Institute of Anthropology, University of Copenhagen. Øster Farimagsgade 2D; DK-1353 Copenhagen K Denmark. E-mail: email@example.com
Jens Friis Lund, Ida Theilade, Iben Nathan
Forest & Landscape, University of Copenhagen; Rolighedsvej 23; DK-1958 Frederiksberg C., Denmark.
E-mail: firstname.lastname@example.org, email@example.com, firstname.lastname@example.org
Department of Large Animal Sciences, The Royal Veterinary and Agricultural University, KVL,
Grønnegårdsvej 2, 1870 Frederiksberg, C. E-mail: email@example.com
Ancelm Godfrey Mugasha
Department of Forest Biology. Sokoine University of Agriculture. P.O.Box 3010, Morogoro, Tanzania.
Department of Forest Economics. Sokoine University of Agriculture. PO Box 3011, Morogoro, Tanzania.
Susanne Koch Andersen
Munksøgård 7; 4000 Roskilde. E-mail: firstname.lastname@example.org
Sofie Tind Nielsen
Department of Terrestrial Ecology, Institute of Biology, University of Copenhagen. Øster Farimagsgade 2D;
DK-1353 Copenhagen K. Denmark. E-mail: email@example.com
Abstract: Despite the focus on the importance of trees in Africa and the many projects that try to improve their management, there is very little research and few development projects which address tree related problems in a holistic manner. With respect to forest management arrangements, focus tends to be either exclusively on community forestry, or on private tree planting. Such a divided focus makes it difficult to understand the complementarities and possible synergetic effects of these two approaches in solving common problems and improving local livelihoods. The present article argues that interdisciplinary projects are needed to develop a holistic approach to tree management and to improve the use of trees. This argument builds on the results from the PETREA (People, Trees and Agriculture) research programme in Majawanga (Gairo, Tanzania). In this village, private and collective tree management is characterized by very different uses, opportunities and problems. Common woodlands play an important role in providing villagers with Non-Timber Forest Products (NTFP) from indigenous species that are important for local livelihoods as they provide food, medicine, and grazing areas. The constraints linked to the management of common woodlands pertain to group dynamics and resemble, at first glance, a “tragedy of the commons” as described by Hardin (1968). Private tree planting, on the other hand, provides both local services (including providing fruits, firewood or securing boundaries between fields) and cash from the selling of poles. The constraints characterizing private tree management are linked to land-tenure, tree seedling cost and season for planting. Land tenure is of paramount importance as trees cannot be planted on borrowed or rented land, or at the expense of cropland needed to sustain the household. The season for planting seedlings is a constraint because of a conflict with labour demands for crops needed to survive. Despite being characterized by very different uses and constraints, the management of private and common trees also share common constraints as both require that grazing is under control and that there exist clear rules and efficient institutions able to solve management conflicts. Both types of management should therefore be analyzed together as improving one can help relieve the pressure on the other.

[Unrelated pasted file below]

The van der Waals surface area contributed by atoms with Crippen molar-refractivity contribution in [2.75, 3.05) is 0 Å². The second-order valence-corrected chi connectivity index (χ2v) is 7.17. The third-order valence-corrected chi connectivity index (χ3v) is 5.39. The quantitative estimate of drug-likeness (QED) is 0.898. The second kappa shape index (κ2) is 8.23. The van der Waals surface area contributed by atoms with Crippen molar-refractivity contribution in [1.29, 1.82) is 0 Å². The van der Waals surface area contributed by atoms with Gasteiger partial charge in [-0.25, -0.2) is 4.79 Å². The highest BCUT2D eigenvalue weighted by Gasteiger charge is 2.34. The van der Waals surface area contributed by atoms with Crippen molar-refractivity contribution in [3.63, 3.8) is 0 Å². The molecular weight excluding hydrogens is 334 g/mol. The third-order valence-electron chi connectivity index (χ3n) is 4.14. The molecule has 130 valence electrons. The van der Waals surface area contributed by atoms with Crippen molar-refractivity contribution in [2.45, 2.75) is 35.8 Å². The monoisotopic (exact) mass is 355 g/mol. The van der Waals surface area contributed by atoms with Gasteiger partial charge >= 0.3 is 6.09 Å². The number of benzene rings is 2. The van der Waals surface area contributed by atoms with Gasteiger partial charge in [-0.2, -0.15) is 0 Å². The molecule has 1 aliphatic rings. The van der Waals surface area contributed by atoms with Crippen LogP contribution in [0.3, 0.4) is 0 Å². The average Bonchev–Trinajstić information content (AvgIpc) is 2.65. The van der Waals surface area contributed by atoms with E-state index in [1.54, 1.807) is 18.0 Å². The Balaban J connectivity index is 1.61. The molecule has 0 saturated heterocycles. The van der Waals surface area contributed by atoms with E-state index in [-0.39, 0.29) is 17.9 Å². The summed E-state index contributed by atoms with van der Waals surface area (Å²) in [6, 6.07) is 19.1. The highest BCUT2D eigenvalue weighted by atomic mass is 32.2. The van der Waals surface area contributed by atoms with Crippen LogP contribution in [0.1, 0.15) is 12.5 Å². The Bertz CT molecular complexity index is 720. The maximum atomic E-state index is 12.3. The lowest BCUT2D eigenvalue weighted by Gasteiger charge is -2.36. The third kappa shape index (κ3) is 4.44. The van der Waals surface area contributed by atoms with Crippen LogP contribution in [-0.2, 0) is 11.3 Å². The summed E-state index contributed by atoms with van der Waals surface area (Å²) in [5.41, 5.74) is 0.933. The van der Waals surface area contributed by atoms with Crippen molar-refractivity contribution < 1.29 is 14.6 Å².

Participatory Forest Management Community Forestry Private tree planting Reforestation - Interdisciplinarity - Tanzania
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